ABSTRACT: Acne scarring can affect patients across the spectrum of acne severity. Of multiple potential risk factors, the most important is acne severity followed by time to effective treatment, manipulation of lesions, and a family history of acne scarring.2 These factors reflect the intensity and duration of inflammation as well as an intrinsic tendency to scar. more
ABSTRACT: Acne is a common disease affecting a high percentage of the younger population. Without appropriate and effective primary prevention of scarring, post-acne scars occur in about 80-95% of all patients. Acne scarring is the result of an alteration of the healing process and it can have deep psychosocial implications for patients. Scars can involve textural change in the superficial and deep dermis and it can also be associated with erythema or pigmentation. While the most effective strategy to reduce acne scarring is to prevent its formation, over the past decades, numerous aesthetic and surgical techniques have been proposed to improve the appearance of acne scarring. However, scar treatment still remains suboptimal; indeed, acne scarring management is a difficult therapeutic challenge for dermatologists. Several treatment options have been described to treat various acne scar types and clinical responses may differ from various factors, such as skin types. Treatment approaches for acne scarring should be individualized and primarily determined by the morphological features of each patient’s scars. Dermatologists need to better organize their assessment of acne scarring and develop a multistep treatment plans tailored to address patients’ individual needs.
J Drugs Dermatol. 2018;17(12 Suppl):s44-48 more
ABSTRACT: Acne vulgaris is the most common skin condition affecting adolescents and young adults with a tremendous psychosocial impact. Its pathogenic hallmarks include follicular dyskeratosis, increased sebum production, and inflammation induced by Cutibacterium (formerly Propionibacterium) acnes within the follicle. Retinoids, derived from vitamin A, are the mainstays of acne treatment given they address the key pathogenic pathways of acne. Retinoids exert their effects through the binding of their nuclear receptors leading to downstream biological effects. The understanding of retinoid pharmacology has increased the diversity of retinoids with now both natural and synthetic retinoids available for use. For acne, retinoids can be administered both topically in a variety of formulations and combinations as well as systemically. With judicious use, this class of medication is well tolerated and very efficacious in managing acne. Furthermore, there is evidence showing its role in improving and preventing one of the most challenging post-acne changes, atrophic acne scarring. With a promising topical retinoid, trifarotene, on the horizon, the acne armamentarium will be further broadened to better manage acne and its related sequelae.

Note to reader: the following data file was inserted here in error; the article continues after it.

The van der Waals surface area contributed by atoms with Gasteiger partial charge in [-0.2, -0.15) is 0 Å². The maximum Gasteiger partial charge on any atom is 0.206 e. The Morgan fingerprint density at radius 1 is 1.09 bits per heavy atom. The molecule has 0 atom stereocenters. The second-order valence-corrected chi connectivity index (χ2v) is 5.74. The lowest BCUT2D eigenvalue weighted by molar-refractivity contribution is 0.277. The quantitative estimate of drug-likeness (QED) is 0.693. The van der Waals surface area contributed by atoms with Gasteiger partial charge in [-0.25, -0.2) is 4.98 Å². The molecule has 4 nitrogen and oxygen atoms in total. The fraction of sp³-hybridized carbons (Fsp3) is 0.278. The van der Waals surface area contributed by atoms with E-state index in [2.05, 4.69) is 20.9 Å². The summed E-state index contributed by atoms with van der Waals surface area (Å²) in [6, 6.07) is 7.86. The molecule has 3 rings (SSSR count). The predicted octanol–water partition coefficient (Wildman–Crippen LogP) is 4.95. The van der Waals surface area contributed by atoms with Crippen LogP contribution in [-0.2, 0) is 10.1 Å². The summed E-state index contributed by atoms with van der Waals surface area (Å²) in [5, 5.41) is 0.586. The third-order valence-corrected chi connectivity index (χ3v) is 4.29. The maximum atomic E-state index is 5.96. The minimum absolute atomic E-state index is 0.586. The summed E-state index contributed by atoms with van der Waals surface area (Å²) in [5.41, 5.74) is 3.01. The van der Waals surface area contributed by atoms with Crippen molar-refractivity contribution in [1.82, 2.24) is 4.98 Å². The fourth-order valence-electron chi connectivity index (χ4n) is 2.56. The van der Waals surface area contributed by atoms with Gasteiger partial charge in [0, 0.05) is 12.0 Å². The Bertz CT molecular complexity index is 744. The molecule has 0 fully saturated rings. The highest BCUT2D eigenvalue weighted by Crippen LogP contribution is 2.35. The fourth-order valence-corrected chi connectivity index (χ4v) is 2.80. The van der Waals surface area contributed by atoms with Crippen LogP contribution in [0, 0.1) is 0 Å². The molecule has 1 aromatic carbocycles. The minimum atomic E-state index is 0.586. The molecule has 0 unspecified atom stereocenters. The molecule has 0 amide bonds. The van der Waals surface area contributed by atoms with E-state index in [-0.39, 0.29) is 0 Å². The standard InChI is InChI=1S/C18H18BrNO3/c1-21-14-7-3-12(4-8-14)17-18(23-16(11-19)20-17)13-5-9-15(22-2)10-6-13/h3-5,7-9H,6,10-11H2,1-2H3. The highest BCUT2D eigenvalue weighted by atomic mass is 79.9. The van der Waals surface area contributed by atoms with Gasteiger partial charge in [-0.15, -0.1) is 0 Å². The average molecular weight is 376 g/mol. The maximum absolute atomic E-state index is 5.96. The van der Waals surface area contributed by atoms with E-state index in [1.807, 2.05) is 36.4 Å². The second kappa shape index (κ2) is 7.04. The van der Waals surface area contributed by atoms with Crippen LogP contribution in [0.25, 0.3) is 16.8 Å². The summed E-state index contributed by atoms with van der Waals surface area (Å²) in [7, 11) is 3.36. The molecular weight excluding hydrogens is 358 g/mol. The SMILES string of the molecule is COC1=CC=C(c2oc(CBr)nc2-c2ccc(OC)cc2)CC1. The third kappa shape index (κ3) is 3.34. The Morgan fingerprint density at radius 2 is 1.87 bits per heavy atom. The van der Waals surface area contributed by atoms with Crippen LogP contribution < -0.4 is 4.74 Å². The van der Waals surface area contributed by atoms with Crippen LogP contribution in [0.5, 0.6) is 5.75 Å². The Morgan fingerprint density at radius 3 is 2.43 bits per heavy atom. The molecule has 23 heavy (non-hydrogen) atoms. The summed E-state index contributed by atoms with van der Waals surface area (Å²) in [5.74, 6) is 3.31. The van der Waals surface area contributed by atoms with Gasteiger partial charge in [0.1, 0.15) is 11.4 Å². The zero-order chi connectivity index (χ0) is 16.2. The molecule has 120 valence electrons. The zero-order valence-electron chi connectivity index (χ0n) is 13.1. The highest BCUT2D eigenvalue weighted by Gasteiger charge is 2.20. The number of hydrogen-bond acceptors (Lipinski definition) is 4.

J Drugs Dermatol. 2018;17(12 Suppl):s51-55 more